, Salem, MA


February 25, 2014

Column: Guard against misuse of ADHD medications

As a medication typically prescribed for attention deficit/hyperactivity disorder (ADHD), Adderall is just one part of a complete and age-appropriate therapeutic program to treat and manage the key symptoms of ADHD. Used appropriately, Adderall (and a related ADHD medication, Ritalin), has proven effective in improving children’s and adults’ functioning at home, with friends, at school and in the workplace.

However, among all prescription stimulants, Adderall is the most misused. Adderall (amphetamine aspartate; amphetamine sulfate; dextroamphetamine saccharate; dextroamphetamine sulfate) belongs in the same class of drugs as amphetamines (often known on the street as “speed”). Amphetamines stimulate the central nervous system and affect chemicals in the brain that contribute to hyperactivity and reduced impulse control.

According the Center for Diseases Control (CDC), the percentage of children with an ADHD diagnosis continues to increase, from 7.8 percent in 2003 to 9.5 percent in 2007 and to 11 percent in 2011. Deciding if a child has ADHD is a several-step process. There is no single test to diagnose ADHD, and many other problems, like anxiety, depression and certain types of learning disabilities, can have similar symptoms. The American Psychological Association’s diagnostic standard for ADHD helps ensure that people are appropriately diagnosed and treated.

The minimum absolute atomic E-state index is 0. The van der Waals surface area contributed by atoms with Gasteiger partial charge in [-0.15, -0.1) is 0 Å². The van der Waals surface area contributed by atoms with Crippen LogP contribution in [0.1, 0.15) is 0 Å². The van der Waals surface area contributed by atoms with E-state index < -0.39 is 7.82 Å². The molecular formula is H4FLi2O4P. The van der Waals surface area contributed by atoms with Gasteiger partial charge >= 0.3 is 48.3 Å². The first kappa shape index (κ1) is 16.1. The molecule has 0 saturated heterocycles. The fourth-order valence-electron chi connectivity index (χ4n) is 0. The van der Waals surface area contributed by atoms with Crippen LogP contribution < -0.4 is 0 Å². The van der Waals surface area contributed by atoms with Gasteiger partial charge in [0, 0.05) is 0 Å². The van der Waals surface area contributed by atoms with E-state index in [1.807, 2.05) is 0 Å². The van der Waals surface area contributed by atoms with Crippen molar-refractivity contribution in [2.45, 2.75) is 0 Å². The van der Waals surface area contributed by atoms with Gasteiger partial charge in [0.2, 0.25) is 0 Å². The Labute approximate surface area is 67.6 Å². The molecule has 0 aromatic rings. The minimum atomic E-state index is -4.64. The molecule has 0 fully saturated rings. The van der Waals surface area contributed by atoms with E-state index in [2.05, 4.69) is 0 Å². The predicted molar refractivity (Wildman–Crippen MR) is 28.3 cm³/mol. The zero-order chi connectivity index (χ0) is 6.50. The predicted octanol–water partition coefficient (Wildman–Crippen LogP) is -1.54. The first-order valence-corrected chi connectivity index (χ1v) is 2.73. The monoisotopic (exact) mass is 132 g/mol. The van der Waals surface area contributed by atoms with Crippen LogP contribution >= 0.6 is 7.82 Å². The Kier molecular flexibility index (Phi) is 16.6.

The greatest risks occur when these medications are misused, or when patients share their medications with someone who wishes to use the stimulant for non-therapeutic reasons. In high school and on college campuses, we are seeing widespread misuse of the drug, as students with legitimate ADHD diagnoses and prescriptions share their medication with friends who use it as a study aid.

It is dangerous to use any prescribed medication outside of a doctor’s recommendation. For Adderall, misuse can result in sleeplessness, abdominal pain, appetite changes, drug dependence and the potential for an allergic reaction.

Also, when young people learn to control their thinking and emotions via chemicals, including alcohol and marijuana, they are not learning or developing their own strategies for self-control.

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